Two reporters, one bike and a 500-km ride across Bundelkhand. For Gaon Connection reporters Jigyasa Mishra and Pragya Bharti, these seven days were a mix of fun, adventure, learning and some serious journalism. They visited many villages and tried to understand life from women's perspective. This journey was about understanding their lives, struggles, hopes and aspirations.
After visiting Chota Lokharia, Bada Lokharia, Pendra, Majhgava and Satna, we reached Kemasan village in Panna. The village is just 15 kms from the Panna Tiger Reserve. People here face different kind of issues, issues that swing between their lives and death.
It started pouring as soon as we reached the village. In a bid to save our lapel mikes and tripod, we started looking for a place to escape the downpour. Just then a woman, Sushila, called us out. We ran and went into her mud house and sat on her cot – the only furniture she possessed – which was merely a few inches about the ground.
Soon it stopped raining.
There was a calf tied close to the cot, which was getting restless. I looked at Sushila. She said, "I can't untie it even though I want to. These calves are prime targets of wild animals. You will find many cows in this village, but there are no calves. Wild animals take them away."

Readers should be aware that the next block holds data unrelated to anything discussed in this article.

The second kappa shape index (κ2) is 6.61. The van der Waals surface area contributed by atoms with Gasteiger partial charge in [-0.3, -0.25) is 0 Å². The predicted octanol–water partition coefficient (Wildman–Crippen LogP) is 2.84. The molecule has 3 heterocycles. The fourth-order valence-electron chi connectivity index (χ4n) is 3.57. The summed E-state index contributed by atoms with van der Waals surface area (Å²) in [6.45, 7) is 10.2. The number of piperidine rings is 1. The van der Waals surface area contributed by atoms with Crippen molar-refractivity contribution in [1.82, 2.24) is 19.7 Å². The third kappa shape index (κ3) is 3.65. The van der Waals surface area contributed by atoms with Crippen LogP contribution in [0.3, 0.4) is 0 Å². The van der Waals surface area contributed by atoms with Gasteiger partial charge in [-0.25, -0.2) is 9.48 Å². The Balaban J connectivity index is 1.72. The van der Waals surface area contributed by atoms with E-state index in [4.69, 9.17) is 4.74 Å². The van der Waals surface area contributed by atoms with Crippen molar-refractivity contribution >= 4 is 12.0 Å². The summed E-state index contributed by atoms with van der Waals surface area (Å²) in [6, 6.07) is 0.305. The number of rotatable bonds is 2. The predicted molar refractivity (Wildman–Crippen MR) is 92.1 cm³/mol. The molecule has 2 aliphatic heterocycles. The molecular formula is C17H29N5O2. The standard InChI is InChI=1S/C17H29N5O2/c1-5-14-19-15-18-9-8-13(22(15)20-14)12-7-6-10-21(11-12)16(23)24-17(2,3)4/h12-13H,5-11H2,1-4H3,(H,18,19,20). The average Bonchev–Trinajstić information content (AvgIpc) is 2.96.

Anita, her neighbour, came and joined the conversation. She has a pet dog. I asked her why does she not train her dog to protect these animals and her crop?
"They don't spare the dogs either. The wild boars enter inside our fences and take our pets away. Just a few days a man was attacked by a wild boar when he was working in the field. He died on the spot. One of my relatives too died like this. A leopard attacked him when he went to the field to relieve himself. The family took a charpoy to the field to get him back. He survived to 2-3 days and then he died. My dog is safe only when I accompany him. I don't let him out on his own," Anita said.
Aarti, who lives in the village with her husband, mother-in law and two young kids, has a calf. She is very protective about it. "Its fine now, but the situation gets much worse during summer. The wild animals cross our fence, enter our homes and take these animals away. You will find many cows, but you won't find many calves. The leopards take them away. This is the reason why we tie our calf inside our home. When we go out, we lock it inside our house."
This conversation with these women came as a shock to me. I was under the impression that those who live near forest, their lives are full of thrill and adventure. I was so wrong. For these women living in Kemasan, basic survival is a constant struggle.